It helps also to have a few very powerful, very positive memories, usually from childhood, despite my claim that such things are malleable and falsifiable. Think about biking to the playground on a warm summer day, or a first love, or a particularly beautiful Christmas. Whatever it is, even if it isn’t strictly “real” anymore, even if it’s changed with time and it causes you to put on rose-colored glasses, bask in it. Sit in it. Don’t just remember the sights, but the feelings, the emotions, the sensations, the smells and the other people around. Remember the swelling in your chest, or the sun on your skin, or anything that can help ground you, help place you in your body in an earlier life. Remember what you used to be like, remember that that person is still within you, and that he’s never left. Remember that you have a duty to him, this inner child. You have to begin parenting him, assuming you haven’t been, because he’s you. Failure to do so will surely lead to your own destruction.
Knowing who you are, at least a small part, will put into perspective all the things you’re doing now that are contrived, that are cowardly, that are hiding from the real world, retreating into a delusion sustained by some of the worst people alive today. I hardly resemble the visage of who I was when I was trans, but I am still ultimately the same person. That’s the important part: the constancy. There will be many things that change, but they must revolve around an axis, that axis being who you already are. The person you are without even trying to be, without wanting to be. You have to take stock of what you are, who you are, and work with it rather than against it. That doesn’t mean you don’t change, but it does mean gaining a deeper understanding of what it will take to change and what changes will be tolerable to you. Don’t worry if you don’t have that just yet; there’s a lot you’ll find out about yourself as you detransition anyway.
Despair & Acceptance, Part II
This is a complicated one. Say you accept your sex, finally. You’re okay with being a man. Maybe you already like being one again, and you realize what you were afraid of wasn’t that frightening after all. That’s excellent, and that doesn’t come easy. But now you’re post-op. Or you’re post-HRT. Or you have all these feminine mannerisms and affects that, despite being stilted performances, have settled in and now require retraining to get rid of. That’s a new kind of despair: The despair of accepting what one is, but fearing that you’ve permanently set yourself back from the ideal of what could have been, that you’ve ruined your potential, your appearance, your body, your mind, your health, your social standing. You’re finally okay with yourself as you were born, now it’s time to deal with the you that’s just been through transition.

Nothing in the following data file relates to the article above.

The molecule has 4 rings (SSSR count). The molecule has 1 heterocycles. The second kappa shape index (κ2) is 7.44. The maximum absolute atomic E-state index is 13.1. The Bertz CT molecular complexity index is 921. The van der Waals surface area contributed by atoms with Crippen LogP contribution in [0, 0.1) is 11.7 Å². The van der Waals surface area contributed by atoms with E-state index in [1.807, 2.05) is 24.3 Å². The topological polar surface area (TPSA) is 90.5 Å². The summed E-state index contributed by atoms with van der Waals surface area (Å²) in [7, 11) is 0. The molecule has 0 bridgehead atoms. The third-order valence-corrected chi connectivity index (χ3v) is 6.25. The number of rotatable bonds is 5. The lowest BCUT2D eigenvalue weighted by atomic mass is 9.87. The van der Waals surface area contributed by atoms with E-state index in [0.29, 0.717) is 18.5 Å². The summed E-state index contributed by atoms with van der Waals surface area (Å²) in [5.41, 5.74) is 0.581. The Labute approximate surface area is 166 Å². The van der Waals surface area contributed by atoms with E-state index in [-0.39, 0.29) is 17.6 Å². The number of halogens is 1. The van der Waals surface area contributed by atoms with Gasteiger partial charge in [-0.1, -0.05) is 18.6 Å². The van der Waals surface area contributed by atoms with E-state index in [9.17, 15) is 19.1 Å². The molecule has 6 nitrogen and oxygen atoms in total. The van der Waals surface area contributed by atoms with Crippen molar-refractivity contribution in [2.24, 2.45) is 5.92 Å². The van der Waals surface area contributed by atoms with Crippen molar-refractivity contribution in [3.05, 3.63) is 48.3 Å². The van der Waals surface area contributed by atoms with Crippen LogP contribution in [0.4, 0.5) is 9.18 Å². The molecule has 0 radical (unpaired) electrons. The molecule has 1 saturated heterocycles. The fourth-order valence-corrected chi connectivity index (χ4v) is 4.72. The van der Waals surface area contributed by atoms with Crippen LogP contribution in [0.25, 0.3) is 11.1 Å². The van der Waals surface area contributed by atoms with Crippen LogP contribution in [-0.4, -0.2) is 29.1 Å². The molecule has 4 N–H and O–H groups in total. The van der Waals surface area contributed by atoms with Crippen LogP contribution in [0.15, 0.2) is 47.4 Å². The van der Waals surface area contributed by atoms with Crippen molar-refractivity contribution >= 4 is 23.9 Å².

Speaking honestly, that’s the harder part. Anyone can accept the sex they were born as — it’s immutable and readily apparent. What’s harder to accept is what’s been lost, either freely given or having been taken while under duress. This is really what people, but especially detrans men kill themselves over. This is the sticking point that blocks the horizon and darkens the sky. This is the shadow cast upon the future.
How do you find love? How do you find peace? How do you deal with the phantom pains? The social rejection? The emotional scarring? The sheer loneliness in having gone through something not that many have gone through? The pain of seeing people continue to throw themselves onto the pastel pyre? How do you move on from something so destabilizing as realizing the last X years of your life have been a lie?
There’s a reason I chose the painting above, with rays of light breaking through clouds, illuminating a vast and mountainous landscape, rather than something dark and dreary. Yes, the shadow is there. Yes, the journey’s getting harder, the mountains are getting steeper. But look: people have settled there, huddled in the vale. There is still light and life to be found because life itself is a struggle, and it is easy for no man, even the ones that do have it easier than most. We all have to fight to survive, to give ourselves meaning and happiness, to secure that which will make our lives worth living. Just because the thing that you thought would save you didn’t work out doesn’t mean you can’t come up with something else, something better, something truer. So long as you’re still breathing, it’s not over for you yet. The clouds will still be there, but so will the sun. You may only see the sun spontaneously, rarely, you may only see it on weekends or once a month or even once a year, but it’s still there, and it will still shine on you if you commit to climbing above the clouds. You can’t bask in it forever, but that doesn’t mean you can’t do it more than once.